Vice Chairman Stayin (a Republican) joined the ITC in August 2019, for a term expiring in June 2026. Before joining the ITC, Vice Chairman Stayin had a long career in private legal practice, focusing on trade remedies and trade policy.

Some may be surprised that President Trump designated a Democrat as ITC chairman, but this is controlled by statute. Under 19 U.S.C. § 1330, the President must designate as ITC chairman a commissioner who (1) belongs to a different political party than that of the outgoing chairman, and (2) has at least one year of continuous service as an ITC commissioner by the date of the designation. Moreover, the statute requires that the vice chairman’s political party differ from the chairman’s. Chairman Kearns replaces outgoing chairman David S. Johanson (a Republican), who served as chairman through June 16, 2020, and will remain as a commissioner.

In addition to administering antidumping and countervailing duty investigations and Section 337 actions, the ITC provides the President and Congress with independent analysis and support on matters relating to tariffs and international trade.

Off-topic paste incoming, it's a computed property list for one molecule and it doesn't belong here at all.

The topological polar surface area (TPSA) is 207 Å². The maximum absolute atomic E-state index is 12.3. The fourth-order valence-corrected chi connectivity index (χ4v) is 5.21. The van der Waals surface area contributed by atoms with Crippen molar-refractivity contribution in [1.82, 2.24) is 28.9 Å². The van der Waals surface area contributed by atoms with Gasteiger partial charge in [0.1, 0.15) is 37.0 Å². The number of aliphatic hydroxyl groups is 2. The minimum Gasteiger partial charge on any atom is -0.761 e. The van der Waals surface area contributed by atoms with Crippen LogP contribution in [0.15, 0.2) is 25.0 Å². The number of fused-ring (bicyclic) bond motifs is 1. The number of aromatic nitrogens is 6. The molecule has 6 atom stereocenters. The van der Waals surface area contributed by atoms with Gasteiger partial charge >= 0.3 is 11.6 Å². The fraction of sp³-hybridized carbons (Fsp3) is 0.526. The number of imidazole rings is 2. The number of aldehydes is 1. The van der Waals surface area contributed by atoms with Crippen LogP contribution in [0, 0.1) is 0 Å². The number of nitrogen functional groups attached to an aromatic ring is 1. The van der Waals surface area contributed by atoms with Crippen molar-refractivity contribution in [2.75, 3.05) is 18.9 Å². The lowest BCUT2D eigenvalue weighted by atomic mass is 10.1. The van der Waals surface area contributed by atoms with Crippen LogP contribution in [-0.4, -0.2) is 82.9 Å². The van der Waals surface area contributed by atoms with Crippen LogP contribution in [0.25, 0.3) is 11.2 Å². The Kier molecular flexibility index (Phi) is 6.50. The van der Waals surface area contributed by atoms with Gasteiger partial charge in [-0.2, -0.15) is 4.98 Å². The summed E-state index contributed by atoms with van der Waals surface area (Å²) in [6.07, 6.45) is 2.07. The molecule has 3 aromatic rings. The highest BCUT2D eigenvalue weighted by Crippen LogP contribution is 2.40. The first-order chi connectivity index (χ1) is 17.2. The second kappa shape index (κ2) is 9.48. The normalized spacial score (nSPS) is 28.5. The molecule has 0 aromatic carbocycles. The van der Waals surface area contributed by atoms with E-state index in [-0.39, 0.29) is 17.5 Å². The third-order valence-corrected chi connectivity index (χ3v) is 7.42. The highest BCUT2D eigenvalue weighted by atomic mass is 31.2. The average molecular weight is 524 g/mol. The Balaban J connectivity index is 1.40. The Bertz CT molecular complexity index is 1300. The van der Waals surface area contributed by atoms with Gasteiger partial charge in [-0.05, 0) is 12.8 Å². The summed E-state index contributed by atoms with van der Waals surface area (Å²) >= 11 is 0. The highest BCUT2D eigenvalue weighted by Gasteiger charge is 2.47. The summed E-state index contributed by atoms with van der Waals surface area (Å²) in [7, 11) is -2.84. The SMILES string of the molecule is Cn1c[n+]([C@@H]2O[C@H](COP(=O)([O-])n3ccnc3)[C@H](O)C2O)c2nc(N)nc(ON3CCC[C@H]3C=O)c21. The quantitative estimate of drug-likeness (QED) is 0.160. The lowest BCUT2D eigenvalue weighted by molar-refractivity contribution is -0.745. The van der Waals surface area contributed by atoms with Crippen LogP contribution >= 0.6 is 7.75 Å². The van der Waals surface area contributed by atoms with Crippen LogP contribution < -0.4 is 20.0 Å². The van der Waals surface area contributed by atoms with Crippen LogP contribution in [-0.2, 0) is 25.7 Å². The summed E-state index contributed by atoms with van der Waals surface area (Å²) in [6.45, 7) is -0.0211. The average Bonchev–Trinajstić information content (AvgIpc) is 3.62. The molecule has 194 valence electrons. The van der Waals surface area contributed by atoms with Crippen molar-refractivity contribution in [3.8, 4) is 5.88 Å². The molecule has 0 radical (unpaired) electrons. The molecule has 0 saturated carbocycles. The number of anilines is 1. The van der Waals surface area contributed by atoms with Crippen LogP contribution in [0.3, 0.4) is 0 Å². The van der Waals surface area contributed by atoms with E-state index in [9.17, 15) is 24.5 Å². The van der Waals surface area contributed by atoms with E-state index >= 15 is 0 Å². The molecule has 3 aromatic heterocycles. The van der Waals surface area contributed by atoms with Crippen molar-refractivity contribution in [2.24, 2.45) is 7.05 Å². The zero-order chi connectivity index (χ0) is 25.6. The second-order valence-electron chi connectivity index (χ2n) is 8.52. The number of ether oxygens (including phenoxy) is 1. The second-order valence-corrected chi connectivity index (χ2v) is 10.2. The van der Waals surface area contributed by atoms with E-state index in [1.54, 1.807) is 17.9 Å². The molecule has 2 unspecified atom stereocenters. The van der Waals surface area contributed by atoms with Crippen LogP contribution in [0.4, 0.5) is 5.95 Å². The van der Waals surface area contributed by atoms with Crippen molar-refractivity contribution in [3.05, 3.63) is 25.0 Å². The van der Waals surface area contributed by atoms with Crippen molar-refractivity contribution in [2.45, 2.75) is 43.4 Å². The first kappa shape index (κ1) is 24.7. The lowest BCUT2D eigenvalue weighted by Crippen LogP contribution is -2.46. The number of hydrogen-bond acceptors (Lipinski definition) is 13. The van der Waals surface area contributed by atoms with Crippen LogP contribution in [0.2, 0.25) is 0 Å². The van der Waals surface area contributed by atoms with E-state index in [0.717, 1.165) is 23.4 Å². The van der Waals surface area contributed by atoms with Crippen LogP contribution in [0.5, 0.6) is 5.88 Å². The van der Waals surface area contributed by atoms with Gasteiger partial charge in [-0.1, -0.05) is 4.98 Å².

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Beau Jackson is a Kansas City-based partner with the law firm Husch Blackwell LLP. He leads the firm’s Section 337 practice.

korea

Global Trade Talk: Enhancing US-Korea Trade and Investment Cooperation in a Changing World Environment

Global Trade Talk is part of an ongoing series highlighting international business, trade, investment, and site location issues and opportunities. This article focuses on the conversation between Taehee Woo, Vice Chairman, Korea Chamber of Commerce and Industry (KCCI) and Former Vice Minister of Trade, Industry and Energy (MOTIE), Republic of Korea and Keith Rabin, President, KWR International, Inc.